Plecostomus Amongst Us

Mark Lingo | Ecosystem Leader, Lower Laguna Madre | Brownsville
Plecostomus Amongst Us
Figure 4. October 2008…First evidence that this invader was making southern Texas its home.
Back in the summer of 2010 the lower Laguna Madre was inundated with freshwater from a combination of three tropical systems. A goodly portion of the bay was turned into a freshwater lake for a couple of months and weird things started showing up in our fall gill nets. Some of what we encountered was not totally out of the ordinary for Texas freshwater systems. Alligator gar, common carp, grass carp, tilapia, channel catfish and gizzard shad are what you would expect to see in almost any Texas lake and river. However, we also encountered a prehistoric looking unwanted invader from South America, the southern sailfin catfish, Pterygoplichthys anisitsi. Sailfin suckermouth catfishes are actually in the genus Pterygoplichthys, but older literature had them in the genus Plecostomus (or plecos) and that is what they are commonly called in the aquarium trade.

Sailfin catfish are native to the Amazon River basin of South America and most likely found their way up to Texas via the aquarium trade. Warm waters, lots of food, and no natural predators greeted them here, and like a lot of us from out-of-state, they decided to make Texas home. At first there were only a couple of isolated sightings from up around the Buffalo Bayou drainage in Harris County Texas, but since then they have made their way into a lot of our waterways and can be found in almost all of the Rio Grande Valleys resacas and in the San Antonio River.

The first recorded instance of this species in TPWD Coastal Fisheries data occurred in 2007 and was collected from a gill net set in Guadalupe Bay which is in the San Antonio Bay System. All other records come from the lower Laguna Made, and since 2008 there have been 15 of southern sailfin catfish collected in their gill nets. But this does not tell the whole story; numerous others have been collected from local drainage ditches, drying up resacas, and given to TPWD from anglers that have caught them. Additionally, Coastal Fisheries' Brownsville Field office routinely fields questions from concerned anglers that have caught these fish and are trying to find out what they have caught.

Members of the genus Pterygoplichthys (suckered mouth catfish) share many of the same attributes that have allowed other invasive fish species to thrive in the southern US. They have medium to large bodies, parental care of their eggs and young, a generalized diet, ability to breathe air, and a tolerance to a wide range of environmental conditions including salinities of up to 10 parts per thousand which enable them to inhabit and spread through Texas' estuaries.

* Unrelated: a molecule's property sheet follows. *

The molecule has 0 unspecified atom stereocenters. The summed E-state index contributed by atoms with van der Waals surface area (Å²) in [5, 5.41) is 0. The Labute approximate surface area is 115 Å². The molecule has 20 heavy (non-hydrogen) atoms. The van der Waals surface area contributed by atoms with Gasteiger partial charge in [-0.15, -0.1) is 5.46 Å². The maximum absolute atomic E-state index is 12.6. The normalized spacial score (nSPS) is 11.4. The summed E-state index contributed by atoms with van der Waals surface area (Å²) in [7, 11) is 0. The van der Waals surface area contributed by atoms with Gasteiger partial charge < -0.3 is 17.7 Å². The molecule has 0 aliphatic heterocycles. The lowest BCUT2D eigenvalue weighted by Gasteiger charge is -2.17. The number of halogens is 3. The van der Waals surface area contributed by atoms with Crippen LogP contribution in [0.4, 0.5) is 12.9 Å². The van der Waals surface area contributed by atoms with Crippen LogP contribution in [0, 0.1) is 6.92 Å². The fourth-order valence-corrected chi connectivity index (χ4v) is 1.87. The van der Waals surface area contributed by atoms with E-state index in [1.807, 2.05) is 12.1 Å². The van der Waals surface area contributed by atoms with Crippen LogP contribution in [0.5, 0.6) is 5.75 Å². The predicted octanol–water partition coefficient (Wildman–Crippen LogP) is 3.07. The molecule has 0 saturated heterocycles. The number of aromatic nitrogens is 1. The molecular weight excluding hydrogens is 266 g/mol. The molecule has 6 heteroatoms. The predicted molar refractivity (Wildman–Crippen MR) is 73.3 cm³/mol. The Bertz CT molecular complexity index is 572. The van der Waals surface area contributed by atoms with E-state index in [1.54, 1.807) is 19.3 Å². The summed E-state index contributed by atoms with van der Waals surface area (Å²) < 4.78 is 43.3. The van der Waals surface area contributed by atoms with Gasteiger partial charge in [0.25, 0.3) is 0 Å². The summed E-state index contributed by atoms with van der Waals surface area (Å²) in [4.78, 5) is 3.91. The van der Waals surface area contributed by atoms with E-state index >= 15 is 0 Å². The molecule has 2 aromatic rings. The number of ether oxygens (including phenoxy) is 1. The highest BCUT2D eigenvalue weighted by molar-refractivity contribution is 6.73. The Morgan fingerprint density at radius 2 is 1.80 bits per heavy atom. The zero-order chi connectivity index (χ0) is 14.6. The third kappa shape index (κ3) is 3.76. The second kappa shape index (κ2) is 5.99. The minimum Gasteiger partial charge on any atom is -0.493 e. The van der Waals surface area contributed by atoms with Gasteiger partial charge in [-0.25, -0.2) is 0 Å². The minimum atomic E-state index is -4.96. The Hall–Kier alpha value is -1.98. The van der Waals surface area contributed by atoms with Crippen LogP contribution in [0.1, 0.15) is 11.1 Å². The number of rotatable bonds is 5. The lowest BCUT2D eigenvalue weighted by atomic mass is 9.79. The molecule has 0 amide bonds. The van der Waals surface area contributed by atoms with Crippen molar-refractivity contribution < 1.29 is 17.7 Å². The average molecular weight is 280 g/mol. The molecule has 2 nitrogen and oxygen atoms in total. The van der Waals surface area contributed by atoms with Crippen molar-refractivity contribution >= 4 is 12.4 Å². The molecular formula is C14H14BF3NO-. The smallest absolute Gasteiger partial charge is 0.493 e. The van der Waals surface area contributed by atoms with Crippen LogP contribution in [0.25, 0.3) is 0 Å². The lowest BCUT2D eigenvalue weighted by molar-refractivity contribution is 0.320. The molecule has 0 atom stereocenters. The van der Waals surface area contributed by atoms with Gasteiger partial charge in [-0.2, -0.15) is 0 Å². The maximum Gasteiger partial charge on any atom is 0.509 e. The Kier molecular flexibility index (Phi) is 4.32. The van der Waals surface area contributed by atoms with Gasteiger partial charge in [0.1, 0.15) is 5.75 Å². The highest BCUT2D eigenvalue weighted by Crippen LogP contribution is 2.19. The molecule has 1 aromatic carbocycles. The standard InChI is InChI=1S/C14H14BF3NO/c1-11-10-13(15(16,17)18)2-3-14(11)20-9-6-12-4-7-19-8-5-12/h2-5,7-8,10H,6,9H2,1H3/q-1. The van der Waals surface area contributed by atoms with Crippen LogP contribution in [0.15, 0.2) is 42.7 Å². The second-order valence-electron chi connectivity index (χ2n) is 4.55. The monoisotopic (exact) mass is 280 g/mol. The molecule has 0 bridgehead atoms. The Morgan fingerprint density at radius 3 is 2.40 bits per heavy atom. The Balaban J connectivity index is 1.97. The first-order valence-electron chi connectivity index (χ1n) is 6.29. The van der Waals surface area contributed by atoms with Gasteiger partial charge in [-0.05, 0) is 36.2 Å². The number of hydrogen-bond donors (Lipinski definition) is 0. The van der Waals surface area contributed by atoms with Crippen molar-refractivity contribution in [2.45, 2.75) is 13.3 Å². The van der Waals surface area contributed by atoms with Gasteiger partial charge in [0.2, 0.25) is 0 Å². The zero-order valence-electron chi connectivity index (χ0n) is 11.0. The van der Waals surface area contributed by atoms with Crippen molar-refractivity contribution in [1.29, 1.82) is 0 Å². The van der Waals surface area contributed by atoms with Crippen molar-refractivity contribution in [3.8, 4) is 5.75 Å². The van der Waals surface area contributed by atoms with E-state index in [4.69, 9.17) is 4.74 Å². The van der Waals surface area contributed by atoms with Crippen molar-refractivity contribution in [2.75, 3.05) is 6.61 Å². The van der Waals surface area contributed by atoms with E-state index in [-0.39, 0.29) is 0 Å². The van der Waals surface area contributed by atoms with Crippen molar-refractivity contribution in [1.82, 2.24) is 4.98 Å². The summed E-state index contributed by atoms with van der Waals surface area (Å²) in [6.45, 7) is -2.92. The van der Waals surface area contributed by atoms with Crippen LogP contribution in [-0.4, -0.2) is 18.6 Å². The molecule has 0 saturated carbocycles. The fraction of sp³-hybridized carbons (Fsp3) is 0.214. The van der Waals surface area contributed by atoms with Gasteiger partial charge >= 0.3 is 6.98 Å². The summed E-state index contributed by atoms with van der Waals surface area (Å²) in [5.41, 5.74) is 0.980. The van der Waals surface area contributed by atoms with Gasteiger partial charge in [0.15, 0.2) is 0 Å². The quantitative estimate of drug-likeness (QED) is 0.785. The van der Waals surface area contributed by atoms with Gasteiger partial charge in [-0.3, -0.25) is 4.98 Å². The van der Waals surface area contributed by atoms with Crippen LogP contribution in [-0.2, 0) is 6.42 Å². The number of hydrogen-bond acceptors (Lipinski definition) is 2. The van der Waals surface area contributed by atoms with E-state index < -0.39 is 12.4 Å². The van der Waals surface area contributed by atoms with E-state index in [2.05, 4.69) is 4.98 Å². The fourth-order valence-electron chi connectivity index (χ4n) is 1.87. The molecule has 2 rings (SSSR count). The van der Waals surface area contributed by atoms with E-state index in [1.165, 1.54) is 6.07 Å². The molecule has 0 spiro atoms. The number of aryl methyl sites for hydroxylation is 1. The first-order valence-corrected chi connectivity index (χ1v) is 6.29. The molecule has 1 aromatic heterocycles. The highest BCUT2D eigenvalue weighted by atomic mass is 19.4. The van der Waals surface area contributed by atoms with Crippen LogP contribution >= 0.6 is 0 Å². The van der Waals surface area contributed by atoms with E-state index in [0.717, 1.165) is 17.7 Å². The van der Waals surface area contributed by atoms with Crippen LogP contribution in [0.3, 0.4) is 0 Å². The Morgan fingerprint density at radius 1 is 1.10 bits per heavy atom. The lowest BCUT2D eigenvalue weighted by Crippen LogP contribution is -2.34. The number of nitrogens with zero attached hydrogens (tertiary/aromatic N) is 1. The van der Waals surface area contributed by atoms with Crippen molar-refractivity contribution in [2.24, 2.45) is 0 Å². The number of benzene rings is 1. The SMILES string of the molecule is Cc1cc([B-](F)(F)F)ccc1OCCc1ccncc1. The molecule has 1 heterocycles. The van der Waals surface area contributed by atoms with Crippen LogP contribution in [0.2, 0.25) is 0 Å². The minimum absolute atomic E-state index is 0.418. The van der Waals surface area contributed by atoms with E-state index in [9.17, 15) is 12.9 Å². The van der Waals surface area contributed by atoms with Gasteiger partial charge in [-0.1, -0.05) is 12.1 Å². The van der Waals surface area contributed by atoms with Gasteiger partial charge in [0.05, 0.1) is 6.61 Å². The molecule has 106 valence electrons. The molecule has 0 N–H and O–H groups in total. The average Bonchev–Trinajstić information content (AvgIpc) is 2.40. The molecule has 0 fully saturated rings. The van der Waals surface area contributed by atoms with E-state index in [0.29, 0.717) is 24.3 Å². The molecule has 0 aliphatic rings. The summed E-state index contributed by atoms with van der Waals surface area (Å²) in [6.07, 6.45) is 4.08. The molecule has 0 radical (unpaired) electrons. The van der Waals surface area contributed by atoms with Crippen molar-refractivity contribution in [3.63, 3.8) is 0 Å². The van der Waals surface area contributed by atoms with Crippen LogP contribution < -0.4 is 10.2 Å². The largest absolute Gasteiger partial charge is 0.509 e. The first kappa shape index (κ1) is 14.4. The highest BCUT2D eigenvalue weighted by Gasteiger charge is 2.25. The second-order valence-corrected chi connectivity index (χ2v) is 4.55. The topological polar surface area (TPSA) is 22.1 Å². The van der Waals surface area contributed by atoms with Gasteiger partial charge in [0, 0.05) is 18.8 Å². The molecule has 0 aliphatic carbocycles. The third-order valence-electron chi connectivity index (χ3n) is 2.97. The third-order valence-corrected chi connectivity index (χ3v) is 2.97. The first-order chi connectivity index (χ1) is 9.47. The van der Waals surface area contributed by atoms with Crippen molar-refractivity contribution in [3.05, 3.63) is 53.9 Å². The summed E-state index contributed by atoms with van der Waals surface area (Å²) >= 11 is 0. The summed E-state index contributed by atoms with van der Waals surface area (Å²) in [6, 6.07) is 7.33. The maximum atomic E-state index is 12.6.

The environmental impact that these invasive fish are having is largely unknown. Because it grazes and removes attached algae and also feeds on benthic organisms and detritus, this introduced catfish may be having a significant impact on the aquatic food base and, therefore, negatively affecting native invertebrate and vertebrate species. Additionally, male sailfin catfish are known to dig out river banks to create burrows in which an attracted female will lay and guard her eggs. In large numbers, this burrowing behavior contributes to problems with siltation. These burrows can also potentially destabilize river, irrigation canal, and resaca banks, leading to an increased rate of erosion.

On a bright note, these fish are reportedly very good eating and grow to over 2 feet in length. They are voracious feeders, so catching them in the waters where they occur is no problem. They are grazing animals, or scavengers, as opposed to predators. Use cut bait fished on the bottom under a cork just like you were fishing for any other catfish. These have a very hard (armored) skin, but once cut through you can peel the skin back and expose the white flesh underneath.

As with many invasive species once the cat is out of the bag it is very hard to put back in. Prevention is the key to controlling invasive species so never release any aquarium fish, plant, or invertebrate in to the wild. And if you catch one of these sailfin catfish never return it back to the water. Remove it from the area and dispose of the carcass appropriately.

For more information on suckered mouth catfish in Texas see: Exotic Suckermouth Catfishes (Family Loricariidae) in Texas Waters, Robert G. Howells Texas Parks and Wildlife Department August 2005 (,%202005.pdf).